Changing Computed Columns

Steve Jones shows a how to modify a computed column:

I was working with a computed column the other day, and realized I had the wrong definition. In this case, I was performing some large calculation, and the result was larger than an int. However the first part of the formula was an int, which resulted in an implicit conversion to an int.

I needed to change the formula, and then realized that plenty of people might not work with computed columns much, and not realize how you alter a computed column.

You don’t.

In fact, you need to drop the column and add it back. In my case, this was what I did.

Fortunately, this tends to be a pretty quick operation, especially if the computed column is non-persisted.

Related Posts


Max Vernon shows us how to use the ROWVERSION data type to tell how much work you have to do to ETL data over from one table to another: The OLTP table implements a rowversion column that is automatically updated whenever a row is updated or inserted. The rowversion number is unique at the database level, and increments […]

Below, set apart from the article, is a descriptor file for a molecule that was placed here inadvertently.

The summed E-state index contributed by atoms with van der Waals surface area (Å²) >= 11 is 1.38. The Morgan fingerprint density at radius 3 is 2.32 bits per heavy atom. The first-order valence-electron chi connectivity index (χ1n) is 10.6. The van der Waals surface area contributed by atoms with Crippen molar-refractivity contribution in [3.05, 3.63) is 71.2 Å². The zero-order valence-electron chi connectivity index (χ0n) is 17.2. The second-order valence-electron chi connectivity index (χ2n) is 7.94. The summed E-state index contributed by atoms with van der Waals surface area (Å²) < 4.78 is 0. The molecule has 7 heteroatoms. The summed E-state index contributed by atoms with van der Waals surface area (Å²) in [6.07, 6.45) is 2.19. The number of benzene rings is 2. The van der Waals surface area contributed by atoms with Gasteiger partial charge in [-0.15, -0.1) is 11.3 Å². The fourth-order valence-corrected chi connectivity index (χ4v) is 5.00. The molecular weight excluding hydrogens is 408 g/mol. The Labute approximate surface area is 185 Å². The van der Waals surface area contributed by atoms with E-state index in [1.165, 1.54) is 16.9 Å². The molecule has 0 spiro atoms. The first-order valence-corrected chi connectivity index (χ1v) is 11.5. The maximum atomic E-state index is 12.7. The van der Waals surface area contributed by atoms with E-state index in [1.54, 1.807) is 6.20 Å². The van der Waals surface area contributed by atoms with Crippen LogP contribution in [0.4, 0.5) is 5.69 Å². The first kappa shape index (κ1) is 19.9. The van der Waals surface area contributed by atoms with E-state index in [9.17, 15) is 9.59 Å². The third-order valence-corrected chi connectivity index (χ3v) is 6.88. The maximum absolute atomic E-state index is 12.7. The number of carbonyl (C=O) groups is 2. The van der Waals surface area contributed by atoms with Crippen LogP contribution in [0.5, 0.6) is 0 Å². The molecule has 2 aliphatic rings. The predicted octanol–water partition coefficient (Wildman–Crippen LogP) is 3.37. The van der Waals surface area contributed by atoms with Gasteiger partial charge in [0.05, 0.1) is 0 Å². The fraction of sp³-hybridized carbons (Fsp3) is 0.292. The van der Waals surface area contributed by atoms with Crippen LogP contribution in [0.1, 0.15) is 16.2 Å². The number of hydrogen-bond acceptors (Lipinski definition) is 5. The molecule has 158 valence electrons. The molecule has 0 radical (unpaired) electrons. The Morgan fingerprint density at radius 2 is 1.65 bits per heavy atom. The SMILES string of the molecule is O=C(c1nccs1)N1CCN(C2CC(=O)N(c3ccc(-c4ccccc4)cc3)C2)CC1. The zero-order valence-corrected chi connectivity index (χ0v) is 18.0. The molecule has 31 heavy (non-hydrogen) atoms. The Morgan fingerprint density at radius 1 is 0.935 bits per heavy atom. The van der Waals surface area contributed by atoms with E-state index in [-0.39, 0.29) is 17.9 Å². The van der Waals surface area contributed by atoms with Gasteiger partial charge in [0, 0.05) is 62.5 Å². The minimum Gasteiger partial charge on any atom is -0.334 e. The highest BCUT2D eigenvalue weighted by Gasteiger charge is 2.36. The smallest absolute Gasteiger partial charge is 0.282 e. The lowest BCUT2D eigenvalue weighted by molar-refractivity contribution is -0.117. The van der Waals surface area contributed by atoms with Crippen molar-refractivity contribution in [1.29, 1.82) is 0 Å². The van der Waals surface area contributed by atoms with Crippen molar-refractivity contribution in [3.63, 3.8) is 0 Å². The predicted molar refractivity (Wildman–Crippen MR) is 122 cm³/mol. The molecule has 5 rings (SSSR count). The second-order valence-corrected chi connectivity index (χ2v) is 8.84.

Read More

VARCHAR Size And Memory Grant Estimates

Arthur Daniels shows us a good reason for using better data sizes than just VARCHAR(MAX) everywhere: That’s a lot of desired memory, 1,493,120 KB aka 1.4 GB, but there was only 25 MB used in the sort. So why was SQL Server so far off the right estimate? It’s the data types we picked. That’s a […]

Read More


May 2016
« Apr Jun »